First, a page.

Three Key Factors to Consider when Evaluating Your Business to Sell, Split, or Co-Own
Valuing and dividing business interests is a common and challenging issue in a divorce. This can happen in the context of stock options for an executive, partnership interests in a professional association, or dividing stock in a family-owned or other closely held business. When it comes to owning a business with your spouse and deciding to divorce, it can be like you have to go through two divorces. This is especially true when (like a house or kids) both parties want it. A good first step is valuing the business. This can give some perspective and help the decision-making process in determining who will be awarded the business or whether it should be sold. Then, there is the decision of whether and how to buy out the other spouse’s interest.
1. Hire a Neutral Financial Expert
Determining the value of a business can be a complex and potentially an expensive undertaking. If you and your spouse do not agree upon the value of a business it is necessary to hire an expert to have a business appraisal conducted. In most cases the parties start with a neutral expert. If someone does not agree with the value determined, that person may choose to hire their own expert to either critique the report or even conduct a full business valuation.
The fair market value is what a willing buyer would pay to buy the business interest from a willing seller. If the family owns the entire interest in the business, that is the value of the business. If the family owns part of the business certain discounts are typically applied related to minority ownership and lack of marketability. If there are limitations on selling the business interest, further discounts can be applied.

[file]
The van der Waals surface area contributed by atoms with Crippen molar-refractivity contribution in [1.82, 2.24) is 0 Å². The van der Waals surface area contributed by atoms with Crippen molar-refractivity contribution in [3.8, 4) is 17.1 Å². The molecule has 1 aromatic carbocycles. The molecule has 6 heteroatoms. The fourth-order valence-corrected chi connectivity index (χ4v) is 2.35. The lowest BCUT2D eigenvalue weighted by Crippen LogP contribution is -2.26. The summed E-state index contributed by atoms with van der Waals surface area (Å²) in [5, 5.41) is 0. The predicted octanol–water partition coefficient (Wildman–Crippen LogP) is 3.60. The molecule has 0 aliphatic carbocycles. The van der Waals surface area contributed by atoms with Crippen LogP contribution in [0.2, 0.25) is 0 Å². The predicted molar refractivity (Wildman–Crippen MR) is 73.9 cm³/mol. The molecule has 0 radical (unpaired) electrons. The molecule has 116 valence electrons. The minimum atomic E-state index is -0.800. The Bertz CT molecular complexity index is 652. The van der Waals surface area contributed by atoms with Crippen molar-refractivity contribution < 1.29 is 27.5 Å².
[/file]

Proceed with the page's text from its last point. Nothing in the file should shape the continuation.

2. Determine whether the business is a marital or nonmarital asset
A nonmarital asset is something obtained before the marriage, received as a gift or inheritance, or part of a personal injury settlement. It is not unusual for a business interest to have a nonmarital component.
The party making the claim that a business is nonmarital has the burden of proving that claim. To add to the complexity, a nonmarital asset can become a marital asset over time as marital work is put into sustaining or building that asset.
3. Deciding Who Wants to Own It
Do you want to buy out, sell, or co-own the business interest? Do ethics rules or business organizational documents allow a former spouse to have an interest in the business? There are even some businesses that have a “poison-pill” arrangement in the event of a divorce. A careful review of the business’s organizational documents is essential.
Most often one spouse is awarded that business and the other spouse receives comparable assets to offset the value of the business in the form of cash, cars, real estate, retirement accounts, etc. Another option is for one spouse to buy out the other over time by signing a note and paying off the debt with interest according to some pre-determined schedule. The stock (or other assets) can serve as collateral, and there can be tax benefits to this approach.
Another way to distribute a business asset is to continue to jointly own it after the divorce. It can be challenging, but this approach may make sense in certain circumstances.
When it comes to your business interests, there are many options and each case must be considered on its own merits. The risks and rewards of each approach must be considered. The limitations imposed by ethics rules, professional requirements, and by the business itself will play a role.